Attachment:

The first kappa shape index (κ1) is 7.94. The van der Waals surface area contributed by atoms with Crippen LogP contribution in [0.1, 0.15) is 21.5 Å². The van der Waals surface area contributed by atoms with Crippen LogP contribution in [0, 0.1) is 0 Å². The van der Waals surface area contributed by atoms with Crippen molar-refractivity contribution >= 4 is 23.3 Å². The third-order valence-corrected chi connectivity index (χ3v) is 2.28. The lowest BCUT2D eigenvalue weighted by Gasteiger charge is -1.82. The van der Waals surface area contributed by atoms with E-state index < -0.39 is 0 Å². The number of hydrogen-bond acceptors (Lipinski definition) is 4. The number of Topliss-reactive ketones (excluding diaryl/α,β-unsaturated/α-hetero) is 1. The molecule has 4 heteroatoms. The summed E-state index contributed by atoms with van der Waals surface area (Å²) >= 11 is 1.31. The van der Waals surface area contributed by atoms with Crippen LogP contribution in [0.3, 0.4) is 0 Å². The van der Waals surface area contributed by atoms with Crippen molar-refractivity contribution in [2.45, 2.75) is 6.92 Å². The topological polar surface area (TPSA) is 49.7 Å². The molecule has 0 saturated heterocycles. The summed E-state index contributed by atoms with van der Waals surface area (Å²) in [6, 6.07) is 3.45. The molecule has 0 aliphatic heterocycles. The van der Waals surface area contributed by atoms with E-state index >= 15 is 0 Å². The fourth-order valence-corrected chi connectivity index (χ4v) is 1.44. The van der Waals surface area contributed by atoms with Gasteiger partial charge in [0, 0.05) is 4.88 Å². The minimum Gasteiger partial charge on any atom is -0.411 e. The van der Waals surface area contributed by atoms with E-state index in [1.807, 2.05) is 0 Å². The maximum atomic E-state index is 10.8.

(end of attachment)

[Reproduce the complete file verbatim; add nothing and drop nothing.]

The first kappa shape index (κ1) is 7.94. The van der Waals surface area contributed by atoms with Crippen LogP contribution in [0.1, 0.15) is 21.5 Å². The van der Waals surface area contributed by atoms with Crippen LogP contribution in [0, 0.1) is 0 Å². The van der Waals surface area contributed by atoms with Crippen molar-refractivity contribution >= 4 is 23.3 Å². The third-order valence-corrected chi connectivity index (χ3v) is 2.28. The lowest BCUT2D eigenvalue weighted by Gasteiger charge is -1.82. The van der Waals surface area contributed by atoms with E-state index < -0.39 is 0 Å². The number of hydrogen-bond acceptors (Lipinski definition) is 4. The number of Topliss-reactive ketones (excluding diaryl/α,β-unsaturated/α-hetero) is 1. The molecule has 4 heteroatoms. The summed E-state index contributed by atoms with van der Waals surface area (Å²) >= 11 is 1.31. The van der Waals surface area contributed by atoms with Crippen LogP contribution in [0.3, 0.4) is 0 Å². The van der Waals surface area contributed by atoms with Crippen molar-refractivity contribution in [2.45, 2.75) is 6.92 Å². The topological polar surface area (TPSA) is 49.7 Å². The molecule has 0 saturated heterocycles. The summed E-state index contributed by atoms with van der Waals surface area (Å²) in [6, 6.07) is 3.45. The molecule has 0 aliphatic heterocycles. The van der Waals surface area contributed by atoms with E-state index >= 15 is 0 Å². The fourth-order valence-corrected chi connectivity index (χ4v) is 1.44. The van der Waals surface area contributed by atoms with Gasteiger partial charge in [0, 0.05) is 4.88 Å². The minimum Gasteiger partial charge on any atom is -0.411 e. The van der Waals surface area contributed by atoms with E-state index in [1.807, 2.05) is 0 Å². The maximum atomic E-state index is 10.8.